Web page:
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Clyde mc culrough catcher baseball 001
Clyde mc culrough catcher baseball 001
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J.C. Higgins Rare Clyde Mc Culrough catcher baseball mit1672

$595.00

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Ships in 3 business days Details
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Full refund available within 30 days

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Item number:

40470618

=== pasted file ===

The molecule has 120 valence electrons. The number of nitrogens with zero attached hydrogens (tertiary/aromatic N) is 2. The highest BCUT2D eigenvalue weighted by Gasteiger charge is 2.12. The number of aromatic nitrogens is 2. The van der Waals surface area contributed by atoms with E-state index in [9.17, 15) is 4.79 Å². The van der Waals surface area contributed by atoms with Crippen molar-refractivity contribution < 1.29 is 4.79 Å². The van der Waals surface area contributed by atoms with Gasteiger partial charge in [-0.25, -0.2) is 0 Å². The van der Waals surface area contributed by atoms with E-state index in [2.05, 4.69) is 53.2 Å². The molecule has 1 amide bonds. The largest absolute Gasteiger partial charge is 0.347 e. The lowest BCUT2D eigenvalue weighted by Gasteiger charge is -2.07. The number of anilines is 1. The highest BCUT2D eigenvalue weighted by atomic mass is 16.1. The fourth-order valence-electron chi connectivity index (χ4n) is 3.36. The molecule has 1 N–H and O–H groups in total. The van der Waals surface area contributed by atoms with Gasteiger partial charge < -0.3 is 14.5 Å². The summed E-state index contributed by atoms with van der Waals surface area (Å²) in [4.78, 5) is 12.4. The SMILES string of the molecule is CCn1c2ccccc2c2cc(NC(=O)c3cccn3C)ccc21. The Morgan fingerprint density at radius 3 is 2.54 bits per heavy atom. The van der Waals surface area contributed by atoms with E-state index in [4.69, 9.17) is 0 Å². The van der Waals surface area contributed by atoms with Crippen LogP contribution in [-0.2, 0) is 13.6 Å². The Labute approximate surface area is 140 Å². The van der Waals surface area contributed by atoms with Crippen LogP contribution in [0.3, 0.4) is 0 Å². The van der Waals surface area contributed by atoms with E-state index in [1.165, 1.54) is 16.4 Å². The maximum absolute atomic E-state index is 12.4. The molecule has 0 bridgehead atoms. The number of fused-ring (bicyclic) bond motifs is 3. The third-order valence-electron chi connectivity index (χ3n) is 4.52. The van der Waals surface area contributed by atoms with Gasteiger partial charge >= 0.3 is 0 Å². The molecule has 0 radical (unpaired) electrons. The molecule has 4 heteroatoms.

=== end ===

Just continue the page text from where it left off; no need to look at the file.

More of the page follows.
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......................................................OBO............................................... J.C. Higgins Rare Antique Clyde Mc Culrough catcher baseball Mit #1672 595.00 Remembering Clyde McCullough Clyde E. McCullough was born on March 4, 1917, in Nashville, Tennessee. He attended Hume-Fogg High School and signed with the Lafayette White Sox of the Class D Evangeline League in 1935. In 130 games the young catcher batted .263 and joined the Yankees organization in 1936, playing with the Akron Yankees of the Class C Mid-Atlantic League. McCullough batted .307 with nine home runs at Akron and was with the Binghamton Triplets of the Class A New York-Penn League in 1937, where he continued to prove he could hit with a .329 average. In 1938, McCullough spent time between Binghamton, Newark and Kansas City, and stuck with the Kansas City Blues of the Class AA American Association for 1939, batting .277 in 108 games with 11 home runs. Despite having a seemingly promising career ahead of him as a Yankee, McCullough was purchased by the Chicago Cubs in September 1939, and made his debut at the major league level on April 28, 1940. Appearing in nine games for the Cubs, the 23-year-old batted .156 before being assigned to the Buffalo Bisons of the Class AA International League. McCullough batted .324 in 145 games with 27 home runs to ensure it would be his last season in the minors for many years. McCullough was the Cubs starting catcher in 1941. He played 125 games and batted .227 with nine home runs, and ironically hit at least one in each National League park. He raised his average to .282 the following season and batted .237 in 1943. McCullough entered service with the Navy in December 1943, and was stationed at Great Lakes Naval Station in Illinois, where he played baseball in 1944 for Mickey Cochrane. McCullough was batting .293 when he broke two bones in his hand and was lost for the season. He transferred to Norfolk Naval Training Station, Virginia, in 1945, where he continued to play baseball and also met Anne Caris, whom he later married. Having attained the rank of Chief Petty Officer, McCullough was discharged from the Navy on Thursday, September 27, 1945, notifying Cubs vice-president Jim Gallagher that he had been playing baseball regularly and was “in good condition.” He joined the Cubs in Pittsburgh for the final two days of the season but did not play. However, he made a pinch hit appearance in the 1945 World Series against the Detroit Tigers (he was called out on strikes against Hal Newhouser), making him the only player to have appeared in a World Series without playing a regular-season game in the same year. McCullough was with the Cubs for the next three seasons and was a National League all-star in 1948. He was traded to the Pirates in December of that year and remained with the them for four seasons before returning to the Cubs in 1953 and, at the age of 36, making his second all-star appearance. In May 1955, he caught Sam Jones’ no-hitter against Pittsburgh at Wrigley Field. “I didn’t even think about a no-hitter the first five or six innings,” he later remarked. “You know, winning the ball game is the important thing. But in the eighth I figured Sam might do it with the utmost help of God. I told Sam to just get the ball down the middle and let ‘em hit it. Then, in the ninth, he walked the first three hitters. I went out to the mound to have a talk with him.” His exact words to Jones were, “Sam, one more walk and yer outta there.” Jones struck out Dick Groat, Roberto Clemente and Frank Thomas, in succession to preserve the masterpiece. After the game, Jones said, “Most of the credit should go to Mac. That man sure knows how to handle pitchers.” McCullough remained with the Cubs until 1956 and ended his playing days – aged 40 - with the Miami Marlins of the Class AAA International League in 1957. The following year, he began managing in the minors with the Reading Indians of the Class A Eastern League. He worked as a major league coach with the Washington Senators/Minnesota Twins (1960-61), New York Mets (1963) and San Diego Padres (1982). He was a manager and instructor in the Mets' farm system during the 1960s when the club developed young pitchers such as Tom Seaver, Nolan Ryan, Jerry Koosman and Tug McGraw. Clyde McCullough was a bullpen coach with the Padres when he was found dead in his hotel room in San Francisco, during a road trip on September 18, 1982. He was 65 years old and is buried at Rosewood Memorial Park Cemetery, Virginia Beach, Virginia. ---------------------595.00 ------------------------------OBO--------------------------------------------------------
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